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Opioid Drugs

Florida Doc Asked for $35k from Pain Pill Patient

— January 26, 2021

Florida physician’s medical license is revoked after he overprescribed pain meds and asked for a personal loan.

Dr. Thomas Velleff, 71, a Florida physician who practiced throughout the state, has had his medical license taken away after the Department of Health found he was operating a “pill mill” for at least seven of his patients.  The Florida Department of Health received multiple complaints about the doctor’s prescribing practices, including one that indicated Velleff asked “a patient for whom he’d been prescribing high doses of oxycodone for a $35,000 loan.”  The 65-year-old handed over a cashier’s check because he felt he needed to comply in order to continue receiving his meds.

Velleff received his license to practice in Florida in 1983 and, according to public records, had previously been fined $10,000 for abandoning his Orange City office in 2002.  He apparently left without communicating his impending absence with his patients and they were unable to transfer their medical records.  The following year, in May 2003, a Department of Health investigator discovered “an office completely vacant and overgrown with weeds.”

Florida Doc Asked for $35k from Pain Pill Patient
Photo by Filippos Sdralias on Unsplash

Years passed before another complaint was filed against the doctor in 2013 regarding his conduct in the three-year span between 2008 through 2011.  Velleff had been practicing at three Nu-Me! pain management clinic locations, which he owned and operated with Jason Thomas Velleff.  The Department of Health reviewed a handful of his patients’ medical records, which showed Velleff, “treated these patients for chronic pain and prescribed controlled substances to them inappropriately or in excessive or inappropriate quantities or combinations,” according to their report.  The medications being prescribed included Xanax, Valium, Clonezepam, OxyContin, Roxicodone, Dilaudid, Dalmane and Restoril.  He commonly prescribed these potentially addictive drugs without performing exams or properly diagnosing and following up with patients.  He never asked about addiction history.

In a follow-up complaint filed in 2015, a patient only identified as “M.F.,” an obese smoker, had been telling Velleff repeatedly her “drugs were stolen” or she “ran out of medication early.”  At the same time, her drug screens were coming back “inconsistent with (her) prescribed medications.”  This meant the patient was taking medications that had not been prescribed by Velleff.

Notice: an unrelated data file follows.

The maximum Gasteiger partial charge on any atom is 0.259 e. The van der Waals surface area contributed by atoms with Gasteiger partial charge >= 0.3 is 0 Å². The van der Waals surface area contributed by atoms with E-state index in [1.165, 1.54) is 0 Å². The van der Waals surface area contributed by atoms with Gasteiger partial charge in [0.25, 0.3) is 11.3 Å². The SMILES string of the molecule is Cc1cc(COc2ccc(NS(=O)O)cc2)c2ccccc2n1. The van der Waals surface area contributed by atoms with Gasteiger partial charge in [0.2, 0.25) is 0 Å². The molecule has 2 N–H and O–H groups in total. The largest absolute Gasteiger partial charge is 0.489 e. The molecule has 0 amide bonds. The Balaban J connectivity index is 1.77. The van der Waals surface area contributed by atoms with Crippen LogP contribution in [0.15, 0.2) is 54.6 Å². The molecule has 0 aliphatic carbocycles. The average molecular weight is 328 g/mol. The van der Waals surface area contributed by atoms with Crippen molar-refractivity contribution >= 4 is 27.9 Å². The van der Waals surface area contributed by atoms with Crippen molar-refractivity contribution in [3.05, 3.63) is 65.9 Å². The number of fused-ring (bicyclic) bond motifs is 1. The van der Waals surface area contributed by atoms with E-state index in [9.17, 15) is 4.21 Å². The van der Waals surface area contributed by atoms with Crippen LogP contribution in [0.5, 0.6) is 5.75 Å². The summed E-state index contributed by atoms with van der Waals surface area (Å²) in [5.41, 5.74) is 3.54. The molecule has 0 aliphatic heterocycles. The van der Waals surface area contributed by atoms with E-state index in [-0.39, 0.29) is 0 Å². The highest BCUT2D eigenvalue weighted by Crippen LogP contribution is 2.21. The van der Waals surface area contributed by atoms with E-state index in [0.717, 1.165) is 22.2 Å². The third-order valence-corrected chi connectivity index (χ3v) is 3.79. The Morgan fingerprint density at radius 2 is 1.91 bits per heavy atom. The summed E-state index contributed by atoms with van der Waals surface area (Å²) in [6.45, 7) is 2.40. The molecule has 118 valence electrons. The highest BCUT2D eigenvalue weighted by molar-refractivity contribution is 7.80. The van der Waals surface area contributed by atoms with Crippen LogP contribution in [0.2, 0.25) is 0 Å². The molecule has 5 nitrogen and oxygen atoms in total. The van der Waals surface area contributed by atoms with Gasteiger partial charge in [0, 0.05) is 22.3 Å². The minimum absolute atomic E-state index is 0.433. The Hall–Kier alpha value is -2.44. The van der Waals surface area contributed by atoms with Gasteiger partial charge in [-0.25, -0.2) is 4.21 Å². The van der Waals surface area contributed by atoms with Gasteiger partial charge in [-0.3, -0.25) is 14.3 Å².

At one point, “M.F.” tested positive for Xanax, norbuprenorphine, oxymorphone, hydromorphone, oxycodone, noroxycodone, buprenorphine and THC, the test results showed.  It was evident M.F. was selling or trading drugs rather than consuming them.  Yet, Velleff prescribed 180 Dilaudid tablets, 60 Valium tablets, 60 ibuprofen tablets and 30 tablets of phentermine from 2009 through 2013.  The Department of Health said Velleff didn’t have “adequate justification” for how much he prescribed nor did he “maintain adequate documentation for having adequate justification” for the amount of controlled substances he prescribed M.F.

From July 2014 through April 2016, a third complaint mentions “S.C.,” who saw Velleff after having trouble sleeping and experiencing chronic pain in his extremities.  S.C. was also overweight and a smoker with a substance abuse history.  Velleff begin prescribing 30 mg of oxycodone four times a day, which was eventually upped to six times daily.  After that, the doctor added a 10 mg Valium prescription and asked the patient for the loan in December 2014.

The Department of Health referred to this as “an excessive amount of oxycodone” and noted “Velleff’s (records) provided no reason for the increase.”  Standards of care also prohibit combining Valium and oxycodone, and the complaint states, “prevailing standard of medical care should have discouraged Dr. Velleff from prescribing oxycodone in combination with Valium.”

At the final Florida Board of Medicine hearing regarding the state of Velleff’s license, the physician “was not present and was not represented by an attorney.  “The facts are not in dispute,” according to hearing documents at which it was determined his outright disregard for the safety of his patients was just cause to revoke his license.


License revoked for Florida physician accused of inappropriately prescribing opioids, asking patient for $35K

A Florida doctor kept giving opioids to an addict, then asked him for a $35,000 loan

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